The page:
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Bioscientifica Proceedings (2019) 3 RDRRDR17 | DOI: 10.1530/biosciprocs.3.017

REDR1994 Reproduction in Domestic Ruminants III Regulation of Gonadotrophin Secretion (8 abstracts)

Gamma amino-butyric acid and the control of GnRH secretion in sheep

JE Robinson

Laboratory of Neuroendocrinology, Department of Neurobiology, The Babraham Institute, Babraham, Cambridge CB2 4AT, UK

The release of GnRH from nerve terminals in the median eminence into the portal vessels is influenced by factors in the internal and external environment of the animal. In the former category are the gonadal steroid hormones oestrogen and progesterone which alter the characteristics of GnRH secretion during the oestrous and seasonal cycles. These cannot exert their actions directly on the GnRH neurones as they do not possess hormone receptors. Therefore, some other steroid-sensitive neuronal system must relay this information to the GnRH neurones. Gamma amino-butyric acid (GABA) neurones are good candidates for this role as they contain steroid hormone receptors and synapse on GnRH neurones. Recent studies in ewes have sought to identify a role for GABA in mediating the actions of both oestrogen and progesterone on GnRH release. The technique of microdialysis was used to monitor GABA concentrations in areas containing GnRH cell bodies during the oestrogen-induced surge of GnRH and during progesterone negative feedback. Concentrations of this inhibitory neurotransmitter have been shown to fall in the former situation where GnRH release is being stimulated, but to be increased when progesterone is depressing GnRH release. GABA may also be important in mediating the seasonal switch in the negative feedback actions of oestradiol. During the anoestrous season, when oestradiol is a potent inhibitor of GnRH secretion, specific GABA receptor antagonists can stimulate neurohormone release, an action that is not observed in the breeding season when oestrogen is much less potent.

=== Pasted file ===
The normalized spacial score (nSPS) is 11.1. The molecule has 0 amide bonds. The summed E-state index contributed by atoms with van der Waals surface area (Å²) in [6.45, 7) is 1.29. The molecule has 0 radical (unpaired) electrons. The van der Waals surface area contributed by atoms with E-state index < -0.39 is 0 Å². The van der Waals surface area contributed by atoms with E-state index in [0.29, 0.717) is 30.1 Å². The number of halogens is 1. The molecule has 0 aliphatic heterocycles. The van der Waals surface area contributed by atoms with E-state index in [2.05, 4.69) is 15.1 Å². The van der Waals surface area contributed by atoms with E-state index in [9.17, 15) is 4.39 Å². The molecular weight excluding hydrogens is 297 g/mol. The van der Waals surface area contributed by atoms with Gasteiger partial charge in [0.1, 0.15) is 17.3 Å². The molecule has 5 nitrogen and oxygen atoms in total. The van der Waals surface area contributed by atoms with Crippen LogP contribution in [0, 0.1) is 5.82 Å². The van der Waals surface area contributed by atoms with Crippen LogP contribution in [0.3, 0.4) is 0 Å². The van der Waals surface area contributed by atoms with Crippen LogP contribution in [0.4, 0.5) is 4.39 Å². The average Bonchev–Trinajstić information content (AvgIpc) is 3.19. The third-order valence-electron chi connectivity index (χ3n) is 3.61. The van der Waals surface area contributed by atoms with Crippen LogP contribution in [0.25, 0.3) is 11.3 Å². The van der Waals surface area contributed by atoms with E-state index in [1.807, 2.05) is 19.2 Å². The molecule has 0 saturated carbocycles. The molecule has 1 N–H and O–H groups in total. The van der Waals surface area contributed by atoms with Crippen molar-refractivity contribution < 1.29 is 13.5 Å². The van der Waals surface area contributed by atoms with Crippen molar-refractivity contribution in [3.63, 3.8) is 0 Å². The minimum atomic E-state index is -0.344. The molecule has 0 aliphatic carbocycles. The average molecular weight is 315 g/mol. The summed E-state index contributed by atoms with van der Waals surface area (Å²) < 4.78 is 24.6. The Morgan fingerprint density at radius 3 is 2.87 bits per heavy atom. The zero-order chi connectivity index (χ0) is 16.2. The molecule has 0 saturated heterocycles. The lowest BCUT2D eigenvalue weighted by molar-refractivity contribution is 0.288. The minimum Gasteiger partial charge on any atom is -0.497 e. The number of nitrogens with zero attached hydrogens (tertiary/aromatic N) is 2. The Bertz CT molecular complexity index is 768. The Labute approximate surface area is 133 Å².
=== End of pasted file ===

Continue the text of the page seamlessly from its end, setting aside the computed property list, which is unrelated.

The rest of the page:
© 1995 Journals of Reproduction and Fertility Ltd

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